als, prompts, cues, and positive reinforcement to teach elemen-
tary school students to praise people, avoid put-downs, seek wise
people as advisors and friends, notice and correct hurts they
cause, and right wrongs. These rules are learned through daily
rituals that instill these concepts (Flannery et al., 2003).
If programs are implemented in the same school, it is impor-
tant that they be aligned to address the explicit and implicit
assumptions of the interventions to ensure that they are compat-
ible (Osher et al., 2004; Osher & Kane, 1993). For example, a
combined SWPBS and SEL intervention may require more train-
ing and/or result in low overall treatment adherence because of
increased complexity, time, and resource requirements (Bradshaw
et al., 2009). Similarly, some SEL interventions are constructivist
and may not align with schools that employ direct instruction
approaches (Osher et al., 2004). Finally, if the combined pro-
grams are not aligned, staff may experience program activities as
contradictory rather than complementary (Fixen, Naoom, Blasé,
Friedman, & Wallace, 2005).
This article identified the transactional nature of discipline, the
multiple factors that affect discipline, and the importance of the
schoolwide context. It examined three approaches to creating a
disciplined school environment and suggested how they could be
integrated or aligned. However, other challenges remain, and
three are particularly important: collaboration with families, cul-
tural and linguistic competence and responsiveness, and ways to
respond to the needs of students with substantive mental health
needs. Families play a key role in improving behavior and engage-
ment, but families often are estranged from schools, particularly
parents of children with behavioral problems (Comer & Haynes,
1991; Eccles & Harold, 1993; Friesen & Osher, 1996). Racial
and cultural disparities in services and discipline (Osher,
Woodruff, & Sims, 2002; Townsend, 2000) indicate the need for
cultural and linguistic competence and responsiveness (Gay,
2000; Osher et al., 2004). The mental health needs of some stu-
dents may require intensive supports, and the aggregate mental
health needs of students in some schools may be so great that, as
a group, these students incapacitate their schools by negatively
socializing other students and/or by demoralizing staff or driving
adult behavior in unproductive directions. These schools may
need effective mental health services and internal systems to facil-
itate appropriate conditions for discipline and learning
(Kendziora & Osher, 2009; Sebring, Allensworth, Bryk, Easton,
& Luppescu, 2006; Warren, Schoppelrey, Moberg, & McDonald,
These challenges are often related. Addressing them will likely
improve the impact of each approach. Overall, these challenges
may become greater because of the worldwide economic down-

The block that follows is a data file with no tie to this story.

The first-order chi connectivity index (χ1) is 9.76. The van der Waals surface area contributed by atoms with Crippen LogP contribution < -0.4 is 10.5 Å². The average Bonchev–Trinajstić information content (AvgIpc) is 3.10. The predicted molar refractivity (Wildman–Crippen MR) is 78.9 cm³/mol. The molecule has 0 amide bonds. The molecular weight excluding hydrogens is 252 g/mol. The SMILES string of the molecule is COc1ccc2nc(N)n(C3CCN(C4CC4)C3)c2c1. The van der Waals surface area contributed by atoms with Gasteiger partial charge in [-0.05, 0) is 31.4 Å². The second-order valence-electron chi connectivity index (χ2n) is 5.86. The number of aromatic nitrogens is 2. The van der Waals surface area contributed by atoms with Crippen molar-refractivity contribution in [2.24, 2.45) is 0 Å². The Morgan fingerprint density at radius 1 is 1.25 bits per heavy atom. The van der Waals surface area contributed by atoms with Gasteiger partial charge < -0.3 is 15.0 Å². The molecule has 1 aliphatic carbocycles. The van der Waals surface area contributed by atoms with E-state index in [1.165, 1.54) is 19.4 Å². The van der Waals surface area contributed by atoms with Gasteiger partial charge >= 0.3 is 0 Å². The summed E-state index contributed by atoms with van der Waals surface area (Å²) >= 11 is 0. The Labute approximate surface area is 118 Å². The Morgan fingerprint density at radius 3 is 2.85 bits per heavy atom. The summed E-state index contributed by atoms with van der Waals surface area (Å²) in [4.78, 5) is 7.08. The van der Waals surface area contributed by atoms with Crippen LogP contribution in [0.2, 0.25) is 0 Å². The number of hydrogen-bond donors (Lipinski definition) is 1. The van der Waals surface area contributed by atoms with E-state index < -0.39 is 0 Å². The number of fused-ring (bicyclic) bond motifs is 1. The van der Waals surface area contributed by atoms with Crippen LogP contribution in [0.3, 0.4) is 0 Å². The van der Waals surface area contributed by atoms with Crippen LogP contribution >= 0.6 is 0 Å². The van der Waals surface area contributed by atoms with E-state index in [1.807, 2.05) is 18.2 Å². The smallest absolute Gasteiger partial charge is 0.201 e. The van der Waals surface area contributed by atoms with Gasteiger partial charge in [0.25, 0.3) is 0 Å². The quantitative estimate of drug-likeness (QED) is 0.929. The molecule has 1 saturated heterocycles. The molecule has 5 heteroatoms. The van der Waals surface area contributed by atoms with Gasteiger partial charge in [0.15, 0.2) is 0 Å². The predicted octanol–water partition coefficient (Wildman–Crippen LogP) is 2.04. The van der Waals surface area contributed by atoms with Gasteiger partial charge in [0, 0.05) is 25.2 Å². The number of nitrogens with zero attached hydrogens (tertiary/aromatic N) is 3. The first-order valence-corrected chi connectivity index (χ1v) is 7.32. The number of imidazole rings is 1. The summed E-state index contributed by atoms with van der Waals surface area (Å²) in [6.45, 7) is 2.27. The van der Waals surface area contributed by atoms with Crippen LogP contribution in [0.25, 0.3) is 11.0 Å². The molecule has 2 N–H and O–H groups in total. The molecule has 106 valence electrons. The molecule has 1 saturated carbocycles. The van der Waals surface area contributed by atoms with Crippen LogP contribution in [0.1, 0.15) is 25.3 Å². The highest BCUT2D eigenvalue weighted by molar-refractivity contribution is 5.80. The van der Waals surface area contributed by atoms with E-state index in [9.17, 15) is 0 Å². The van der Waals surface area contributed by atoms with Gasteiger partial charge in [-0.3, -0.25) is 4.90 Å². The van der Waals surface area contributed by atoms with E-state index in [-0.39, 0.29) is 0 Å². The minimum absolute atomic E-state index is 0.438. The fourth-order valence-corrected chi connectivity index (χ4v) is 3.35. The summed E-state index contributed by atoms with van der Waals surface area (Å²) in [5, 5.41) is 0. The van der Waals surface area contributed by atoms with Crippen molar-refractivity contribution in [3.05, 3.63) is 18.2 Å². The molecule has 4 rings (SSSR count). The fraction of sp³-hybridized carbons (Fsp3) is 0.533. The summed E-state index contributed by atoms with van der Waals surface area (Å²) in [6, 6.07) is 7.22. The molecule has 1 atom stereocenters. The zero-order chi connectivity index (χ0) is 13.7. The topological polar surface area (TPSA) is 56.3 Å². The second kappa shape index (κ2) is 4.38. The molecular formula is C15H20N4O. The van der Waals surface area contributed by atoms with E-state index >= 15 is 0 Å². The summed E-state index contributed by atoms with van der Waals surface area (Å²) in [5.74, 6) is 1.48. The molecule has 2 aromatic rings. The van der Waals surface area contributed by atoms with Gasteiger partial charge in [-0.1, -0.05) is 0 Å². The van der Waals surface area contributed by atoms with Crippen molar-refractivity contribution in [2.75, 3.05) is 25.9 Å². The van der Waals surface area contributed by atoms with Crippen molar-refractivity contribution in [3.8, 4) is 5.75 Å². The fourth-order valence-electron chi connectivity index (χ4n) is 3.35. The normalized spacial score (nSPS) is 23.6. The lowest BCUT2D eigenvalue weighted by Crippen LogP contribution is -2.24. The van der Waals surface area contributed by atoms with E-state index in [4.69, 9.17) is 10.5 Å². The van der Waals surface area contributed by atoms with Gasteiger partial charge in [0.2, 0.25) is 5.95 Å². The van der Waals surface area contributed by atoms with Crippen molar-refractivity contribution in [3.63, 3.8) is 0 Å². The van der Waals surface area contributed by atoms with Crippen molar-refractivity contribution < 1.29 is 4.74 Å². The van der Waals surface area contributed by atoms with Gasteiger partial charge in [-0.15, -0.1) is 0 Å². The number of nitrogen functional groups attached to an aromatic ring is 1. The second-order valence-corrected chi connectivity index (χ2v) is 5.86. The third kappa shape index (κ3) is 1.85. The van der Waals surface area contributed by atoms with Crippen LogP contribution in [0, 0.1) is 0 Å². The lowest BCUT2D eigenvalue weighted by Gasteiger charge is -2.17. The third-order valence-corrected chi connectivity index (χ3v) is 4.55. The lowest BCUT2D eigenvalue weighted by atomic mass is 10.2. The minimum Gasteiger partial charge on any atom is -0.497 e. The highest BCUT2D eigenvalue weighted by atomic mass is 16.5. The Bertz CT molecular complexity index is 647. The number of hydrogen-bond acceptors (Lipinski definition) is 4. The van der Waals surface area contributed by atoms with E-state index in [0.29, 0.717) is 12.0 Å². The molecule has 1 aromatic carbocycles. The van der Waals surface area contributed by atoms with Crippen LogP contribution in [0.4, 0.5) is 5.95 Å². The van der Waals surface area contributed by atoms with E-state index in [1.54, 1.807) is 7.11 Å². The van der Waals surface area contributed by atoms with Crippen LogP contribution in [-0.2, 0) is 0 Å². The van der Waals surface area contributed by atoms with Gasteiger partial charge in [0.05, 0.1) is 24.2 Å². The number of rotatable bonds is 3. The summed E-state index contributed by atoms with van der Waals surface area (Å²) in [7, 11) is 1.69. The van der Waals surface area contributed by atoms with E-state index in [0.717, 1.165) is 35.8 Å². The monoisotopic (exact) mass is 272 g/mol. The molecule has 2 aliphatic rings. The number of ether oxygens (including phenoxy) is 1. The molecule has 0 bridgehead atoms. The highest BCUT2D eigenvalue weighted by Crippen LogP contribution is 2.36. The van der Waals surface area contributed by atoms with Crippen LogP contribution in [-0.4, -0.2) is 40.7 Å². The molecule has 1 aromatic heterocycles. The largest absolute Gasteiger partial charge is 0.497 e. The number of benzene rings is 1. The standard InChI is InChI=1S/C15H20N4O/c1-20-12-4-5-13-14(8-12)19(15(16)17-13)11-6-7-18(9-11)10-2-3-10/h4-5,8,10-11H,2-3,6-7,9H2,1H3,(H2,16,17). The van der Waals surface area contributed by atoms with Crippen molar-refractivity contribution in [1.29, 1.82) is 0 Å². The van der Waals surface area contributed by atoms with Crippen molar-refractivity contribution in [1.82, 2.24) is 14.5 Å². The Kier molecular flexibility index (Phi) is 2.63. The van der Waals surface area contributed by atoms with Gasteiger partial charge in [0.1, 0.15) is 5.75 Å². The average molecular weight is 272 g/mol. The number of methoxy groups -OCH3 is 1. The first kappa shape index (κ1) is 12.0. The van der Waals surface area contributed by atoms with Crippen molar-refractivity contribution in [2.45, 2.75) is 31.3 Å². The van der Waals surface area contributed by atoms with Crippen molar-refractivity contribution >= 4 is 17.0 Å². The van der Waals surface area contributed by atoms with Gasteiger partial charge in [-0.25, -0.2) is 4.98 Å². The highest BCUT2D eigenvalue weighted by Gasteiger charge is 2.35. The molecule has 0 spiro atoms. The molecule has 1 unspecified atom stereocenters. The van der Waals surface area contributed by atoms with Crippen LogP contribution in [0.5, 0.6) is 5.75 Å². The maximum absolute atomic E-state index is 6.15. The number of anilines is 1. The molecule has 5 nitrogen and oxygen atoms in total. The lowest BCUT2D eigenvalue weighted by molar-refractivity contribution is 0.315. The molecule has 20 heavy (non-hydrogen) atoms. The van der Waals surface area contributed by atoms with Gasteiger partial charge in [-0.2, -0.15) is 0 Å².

turn, which may exacerbate risk factors that are the sequelae of
stress and poverty and eviscerate safety nets that buffer these risk
factors’ impact. The problems may be compounded if account-
ability systems fail to overcome the barriers that teachers and
students face in creating productive, disciplined learning envi-
ronments. Fortunately, districts (e.g., Cleveland) are expanding
the measures they collect and the metrics they report to include
the conditions for learning and are using ecological approaches to
classroom management and evidence-based SWPBS and SEL to
improve those conditions (Osher & Kendziora, in press). These
data can be aligned with school demographics to identify evi-
denced strategies and practices that can be used to improve safety,
support, academic challenge, and social-emotional learning (e.g.,
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DAVID OSHER is vice president in the Education, Human Development
and the Workforce Division at the American Institutes for Research,
1000 Thomas Jefferson Street NW, Washington, DC 20007; dosher@
air.org. His work focuses on collaboration, children’s services, preven-
tion, youth development, and culturally competent interventions for
youth with mental health needs and their families.
GEORGE G. BEAR is a professor in the school psychology program at
the University of Delaware, 221A Willard Hall Education Building,
Newark, DE 19716; email@example.com. His research interests are in the
areas of school discipline, social and emotional learning, and school
JEFFREY R. SPRAGUE is a professor of special education and director of
the University of Oregon Institute on Violence and Destructive
Behavior, 1265 University of Oregon, Eugene, OR 97403; jeffs@uoregon
.edu. He directs federal, state, and local research and demonstration proj-
ects related to positive behavior supports, response to intervention,
youth violence prevention, alternative education, juvenile delinquency
prevention and treatment, and school safety.
WALTER DOYLE is a professor in the Department of Teaching,
Learning, and Sociocultural Studies in the College of Education at the
University of Arizona, 1430 East Second Street, P.O. Box 210069,
Tucson, AZ 85721; firstname.lastname@example.org. His research focuses on
classroom management, curriculum theory, and the enactment of activ-
ities and task in classroom systems.
Manuscript received June 23, 2009
Revision received October 21, 2009
Accepted November 2, 2009